Can Congress take works out of the public domain and give protection to the author? Congress says yes, and now so does the Supreme Court.

The recent Supreme Court decision Golan v Holder holds that the Copyright Clause of the Constitution provides for Congress to give copyright protection to works that were previously in the public domain. The case centered around millions of works by foreign authors, including Prokofiev’s Peter and the Wolf, the 1927 film Metropolis, the works of Igor Stravinsky, films by Alfred Hitchcock, paintings by Picasso, drawings by M.C. Escher, and writings by George Orwell and J.R.R. Tolkien. These works were in the public domain for a variety of reasons, including: the U.S. did not protect works from the country or origin at the time of publication; the U.S. did not protect sound recordings fixed before 1972; and failure of the author to comply with U.S. statutory formalities. After the U.S. joined the Berne Convention in 1989 and as part of the Uruguay Round Agreement, Congress granted copyright protection to these works. This part of the Agreement (Section 514) granted protection to the authors that they would have enjoyed had the U.S. maintained copyright relations with the author’s country or had the formalities been removed that were incompatible with the Berne Convention.

The case against Section 514 was brought by Lawrence Golan who is an orchestra conductor at the University of Denver. Golan was concerned that these works will not be affordable to many persons and groups. Orchestras that were previously able to buy a work for a relatively small amount would now be forced to pay for each performance. Golan argued that Congress went against the intent of the Constitution’s copyright clause “to promote the progress of science and useful arts” and also violated First Amendment free speech rights.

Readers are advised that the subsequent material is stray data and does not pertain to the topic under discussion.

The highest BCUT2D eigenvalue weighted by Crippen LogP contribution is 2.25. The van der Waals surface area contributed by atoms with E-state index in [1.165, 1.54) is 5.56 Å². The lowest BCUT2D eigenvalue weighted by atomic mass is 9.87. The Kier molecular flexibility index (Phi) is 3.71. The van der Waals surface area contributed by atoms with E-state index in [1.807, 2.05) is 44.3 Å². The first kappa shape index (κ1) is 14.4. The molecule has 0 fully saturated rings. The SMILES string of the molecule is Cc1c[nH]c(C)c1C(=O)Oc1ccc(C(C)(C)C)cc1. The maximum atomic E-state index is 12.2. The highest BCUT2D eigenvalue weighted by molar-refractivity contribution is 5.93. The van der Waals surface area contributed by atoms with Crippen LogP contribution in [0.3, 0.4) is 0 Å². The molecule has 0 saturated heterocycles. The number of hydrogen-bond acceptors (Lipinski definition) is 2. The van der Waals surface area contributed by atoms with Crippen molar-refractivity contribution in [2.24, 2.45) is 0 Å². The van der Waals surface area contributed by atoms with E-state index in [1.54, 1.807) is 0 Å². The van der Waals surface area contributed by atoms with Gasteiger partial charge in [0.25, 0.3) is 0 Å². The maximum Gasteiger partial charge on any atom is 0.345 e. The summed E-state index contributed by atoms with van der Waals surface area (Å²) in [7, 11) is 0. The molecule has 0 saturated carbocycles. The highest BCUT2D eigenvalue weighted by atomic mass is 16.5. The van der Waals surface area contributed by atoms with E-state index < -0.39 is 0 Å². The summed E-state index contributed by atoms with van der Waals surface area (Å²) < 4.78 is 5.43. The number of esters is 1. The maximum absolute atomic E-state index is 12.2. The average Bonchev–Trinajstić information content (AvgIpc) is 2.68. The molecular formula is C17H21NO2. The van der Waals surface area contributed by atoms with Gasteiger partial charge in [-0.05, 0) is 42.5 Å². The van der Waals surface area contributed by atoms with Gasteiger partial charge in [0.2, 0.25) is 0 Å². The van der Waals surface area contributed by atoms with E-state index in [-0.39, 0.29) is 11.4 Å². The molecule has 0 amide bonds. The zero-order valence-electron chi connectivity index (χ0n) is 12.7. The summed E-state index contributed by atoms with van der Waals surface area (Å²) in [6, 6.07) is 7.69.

In a 6-2 majority opinion, the Court (in an opinion by Justice Ginsburgh and joined by Roberts, Scalia, Kennedy, Thomas, and Sotomayor) held that passage of Section 514 did not exceed the power of Congress under the Copyright Clause of the U.S. Constitution. The Court reasoned that passage of Section 514 directed to works already in existence was in agreement with the purpose of copyright law to promote the progress of science. Finally, the Court held that Section 514 does not violate the First Amendment protection of free speech rights. The Court relied heavily on its previous decision in Eldred v Ashcroft, 537 US 186 (2003)(upholding 20 year extension of copyright term of the Copyright Term Extension Act) as supporting its reasoning for each of these issues.

A dissent written by Justices Breyer and Alito reasoned that granting new powers to foreign authors did not serve the purpose of copyright to encourage the progress of science and the useful arts.

One interesting issue is how this ruling will affect the efforts of various parties to digitize the world’s great libraries. The dissent mentioned this issue in stating that millions of foreign works published abroad now may not be able to be included in the various computer accessible databases. Google and the American Library Association both were actively on the side of Golan.

Another interesting issue is whether this case holds for the more general proposition that Congress has the ability to “re-instate” otherwise abandoned rights. Some have extrapolated this line of reasoning into the patent and trademark realm and believe that Congress now possesses the authority to revive an otherwise abandoned or expired patent or trademark.